PAX (formerly IKV Pax Christi) presented its latest report on the efforts by states to end investments in cluster munitions in Geneva today. States Parties to the Convention on Cluster Munitions (CCM) and campaigners from all over the world are gathered this week to discuss the convention’s progress. PAX, together with the CMC, will put the issue of disinvestment from companies that produce these prohibited weapons on the agenda.
Currently, nine countries have introduced legal prohibitions that ban investment in cluster munitions. The existing disinvestment legislation in Belgium, Ireland, Italy, Luxembourg, Liechtenstein, the Netherlands, New Zealand, Samoa and Switzerland can serve as examples for all states to prohibit investment in cluster munitions producers by national law. Although not all of these existing bans are detailed enough and/or contain exceptions that weaken the law, they do all contain strong elements. These elements could be of example for other states when drafting disinvestment legislation.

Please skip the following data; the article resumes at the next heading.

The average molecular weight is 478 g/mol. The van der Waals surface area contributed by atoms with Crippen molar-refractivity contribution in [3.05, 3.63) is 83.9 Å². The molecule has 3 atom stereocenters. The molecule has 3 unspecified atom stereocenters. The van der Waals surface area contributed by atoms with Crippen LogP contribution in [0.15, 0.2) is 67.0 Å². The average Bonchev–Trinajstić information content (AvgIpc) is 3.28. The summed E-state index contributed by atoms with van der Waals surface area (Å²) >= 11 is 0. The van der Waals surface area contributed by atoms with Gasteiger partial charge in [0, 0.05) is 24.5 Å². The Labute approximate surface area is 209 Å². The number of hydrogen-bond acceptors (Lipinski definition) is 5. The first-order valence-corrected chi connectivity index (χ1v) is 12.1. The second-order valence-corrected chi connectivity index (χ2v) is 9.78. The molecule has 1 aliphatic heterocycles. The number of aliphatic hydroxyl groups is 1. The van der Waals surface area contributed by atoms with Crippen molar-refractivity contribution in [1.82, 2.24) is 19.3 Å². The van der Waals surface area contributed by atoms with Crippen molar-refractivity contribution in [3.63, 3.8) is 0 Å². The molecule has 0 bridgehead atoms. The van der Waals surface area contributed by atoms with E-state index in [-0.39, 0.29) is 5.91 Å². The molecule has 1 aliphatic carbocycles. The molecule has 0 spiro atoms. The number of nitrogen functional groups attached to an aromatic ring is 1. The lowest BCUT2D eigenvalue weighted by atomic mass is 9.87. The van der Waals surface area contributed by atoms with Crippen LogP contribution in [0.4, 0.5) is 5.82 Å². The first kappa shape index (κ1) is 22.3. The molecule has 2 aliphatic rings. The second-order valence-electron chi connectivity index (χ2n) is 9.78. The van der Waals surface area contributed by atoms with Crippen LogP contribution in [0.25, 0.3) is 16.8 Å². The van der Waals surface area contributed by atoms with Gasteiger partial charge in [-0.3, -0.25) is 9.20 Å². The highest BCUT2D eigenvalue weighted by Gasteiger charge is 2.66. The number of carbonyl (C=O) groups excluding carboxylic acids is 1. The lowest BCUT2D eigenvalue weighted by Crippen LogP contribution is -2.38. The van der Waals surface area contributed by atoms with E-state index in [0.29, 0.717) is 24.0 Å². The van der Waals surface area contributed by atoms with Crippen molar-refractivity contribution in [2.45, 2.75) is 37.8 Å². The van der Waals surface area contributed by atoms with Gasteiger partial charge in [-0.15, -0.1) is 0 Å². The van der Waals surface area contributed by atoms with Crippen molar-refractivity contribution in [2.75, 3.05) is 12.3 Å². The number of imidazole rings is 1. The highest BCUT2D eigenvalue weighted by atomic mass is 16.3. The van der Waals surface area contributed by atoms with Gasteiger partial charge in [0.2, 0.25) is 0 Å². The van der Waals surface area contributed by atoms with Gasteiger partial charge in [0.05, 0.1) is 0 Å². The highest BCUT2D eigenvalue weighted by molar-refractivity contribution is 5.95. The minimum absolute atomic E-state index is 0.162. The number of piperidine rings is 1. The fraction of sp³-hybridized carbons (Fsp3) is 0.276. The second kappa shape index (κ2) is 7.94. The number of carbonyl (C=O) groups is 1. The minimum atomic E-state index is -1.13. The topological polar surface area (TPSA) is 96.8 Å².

PAX’ latest report ‘Banning Investments in Cluster Munitions producers; national legislation’ serves as a “positive example guide”. It looks at strong components in disinvestment laws in order to encourage other states to create comprehensive legislation to ban all forms of investments in cluster munitions producers.
As the 2013 report ‘Worldwide Investments in Cluster Munitions; a shared responsibility’ shows, a lot of money still flows towards cluster munitions companies. The Cluster Munition Coalition and a growing group of states interpret the prohibition on assistance in article 1(1)(c) of the CCM to include a prohibition on investments in cluster munitions. Investment would amount to assistance with production of cluster munitions, which is prohibited under the convention. It is vital that more states confirm that article 1(1)(c) encompasses a ban on investment in cluster munitions. States should make this explicit by banning investments in cluster munitions producers in national legislation.